Venerated UCLA basketball coach John Wooden knew a thing or two about the power of small actions — and his wisdom could help ease California’s water shortage.
“It’s the little details that are vital,” said Wooden, who won 10 NCAA championships in 12 years. “Little things make big things happen.”
California’s water crisis is getting worse, and asking residents politely to curb their use of the precious commodity isn’t getting the job done. The state’s water regulators earlier this month approved fines of up to $500 a day for residents who waste water on lawns, landscaping and car washing. Why? Because a statewide survey by the same agency, the State Water Resources Control Board, found that water consumption statewide has actually risen amid the worst drought in nearly four decades.
It may not be long before other parts of the country face the same challenge. The oppressive drought in the United States ranges from the Missouri River to the Pacific Ocean and is affecting about one-third of the country and 73 million people, according to the U.S. Dept. of Agriculture’s Drought Monitor report.
Maybe more Californians and people nationwide should take Coach Wooden’s advice and think small when it comes to conserving water. Want some examples? Consider using NewGrass® or another fully lifelike, water-saving artificial grass in small places.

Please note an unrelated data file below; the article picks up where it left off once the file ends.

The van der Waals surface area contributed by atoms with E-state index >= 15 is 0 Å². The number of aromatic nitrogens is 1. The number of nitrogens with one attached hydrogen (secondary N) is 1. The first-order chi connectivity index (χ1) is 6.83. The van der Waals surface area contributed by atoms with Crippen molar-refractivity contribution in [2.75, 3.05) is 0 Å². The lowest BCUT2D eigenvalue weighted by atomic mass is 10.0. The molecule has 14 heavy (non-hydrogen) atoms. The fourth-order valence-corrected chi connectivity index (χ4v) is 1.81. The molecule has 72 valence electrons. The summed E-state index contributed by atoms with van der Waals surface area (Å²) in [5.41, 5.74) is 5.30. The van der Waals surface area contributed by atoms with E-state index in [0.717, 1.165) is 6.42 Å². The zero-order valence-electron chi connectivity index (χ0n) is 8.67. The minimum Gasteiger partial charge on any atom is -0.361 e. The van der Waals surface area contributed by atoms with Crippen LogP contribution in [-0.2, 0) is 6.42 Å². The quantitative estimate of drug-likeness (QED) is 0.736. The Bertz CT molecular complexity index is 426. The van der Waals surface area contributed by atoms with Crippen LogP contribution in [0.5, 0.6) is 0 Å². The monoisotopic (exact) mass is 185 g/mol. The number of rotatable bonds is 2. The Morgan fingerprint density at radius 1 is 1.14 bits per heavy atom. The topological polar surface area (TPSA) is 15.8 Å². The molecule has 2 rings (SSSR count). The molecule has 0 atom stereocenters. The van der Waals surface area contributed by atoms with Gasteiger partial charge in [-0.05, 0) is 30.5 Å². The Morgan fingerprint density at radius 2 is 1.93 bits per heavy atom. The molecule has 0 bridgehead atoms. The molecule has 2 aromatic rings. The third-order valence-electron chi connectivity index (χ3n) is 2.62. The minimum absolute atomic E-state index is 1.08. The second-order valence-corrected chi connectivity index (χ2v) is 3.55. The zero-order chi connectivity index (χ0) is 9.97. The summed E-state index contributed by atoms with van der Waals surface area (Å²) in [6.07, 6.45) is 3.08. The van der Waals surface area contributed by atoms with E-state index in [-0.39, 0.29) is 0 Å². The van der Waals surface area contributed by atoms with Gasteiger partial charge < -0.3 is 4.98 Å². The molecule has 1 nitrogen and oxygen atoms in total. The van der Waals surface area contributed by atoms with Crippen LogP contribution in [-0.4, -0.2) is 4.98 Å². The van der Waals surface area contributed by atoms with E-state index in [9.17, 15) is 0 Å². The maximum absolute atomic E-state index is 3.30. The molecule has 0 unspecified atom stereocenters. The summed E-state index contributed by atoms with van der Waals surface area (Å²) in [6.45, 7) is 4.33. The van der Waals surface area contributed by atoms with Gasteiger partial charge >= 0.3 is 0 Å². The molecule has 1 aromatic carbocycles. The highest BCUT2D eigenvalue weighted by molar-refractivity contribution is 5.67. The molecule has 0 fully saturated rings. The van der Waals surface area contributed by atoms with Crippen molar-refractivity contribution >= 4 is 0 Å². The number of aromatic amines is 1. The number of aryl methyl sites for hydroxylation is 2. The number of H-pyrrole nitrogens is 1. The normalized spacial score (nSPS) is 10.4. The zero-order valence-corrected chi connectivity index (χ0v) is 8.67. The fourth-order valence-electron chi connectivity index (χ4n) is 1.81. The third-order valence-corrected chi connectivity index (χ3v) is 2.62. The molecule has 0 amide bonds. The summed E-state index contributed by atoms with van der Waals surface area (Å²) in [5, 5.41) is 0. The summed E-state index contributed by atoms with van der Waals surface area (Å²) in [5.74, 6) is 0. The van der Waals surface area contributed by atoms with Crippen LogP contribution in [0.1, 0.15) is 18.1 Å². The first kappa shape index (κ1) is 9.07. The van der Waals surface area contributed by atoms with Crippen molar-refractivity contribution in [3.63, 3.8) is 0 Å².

Airbnb has selected to NewGrass for most of its pop-up parks at entertain events where it offers visitors and locals alike respite with what the company describes as “games, refreshments, unexpected acts of hospitality, and special events to attendees.”
Linden Park in Oakland, used by the North Oakland Community Charter School (NOCCS) for its recess, has turned a dry, hard-dirt play area into a safe, clean play area year-round thanks to NewGrass, installed by 1st Impression Synthetic Lawns & Greens.
“It’s a great project that we’re proud to be part of, and it really shows how small things can make a big difference, and in a lot of different ways,” said Jason Webb, president of 1st Impression.
In New York City synthetic grass provides the floor covering for Soaked, a skyscraper-topping, outdoor bar atop the Mondrian SoHo hotel. NewGrass® has provided the ground cover for Park Here, a 0.1-acre temporary indoor pop-up park in the Nolita neighborhood of Manhattan, north of Little Italy and Chinatown, and has landscaped balcony terraces of the ultra-modern Trump Place.
NewGrass has also been used as part of PARK(ing) Day, an annual worldwide event in which artists, designers and neighbors transform metered parking spots into temporary public parks.
“We agree with Coach Wooden, that little actions can have a big impact,” said NewGrass President Gregory Goehner. “It’s like [State Water Control Board] chairwoman Felicia Marcus said when her agency approved the new fines: ‘Every action, from taking a shorter shower, to putting a lawn on a water diet, to replacing turf with drought-tolerant landscaping, contributes to every community’s water security.’”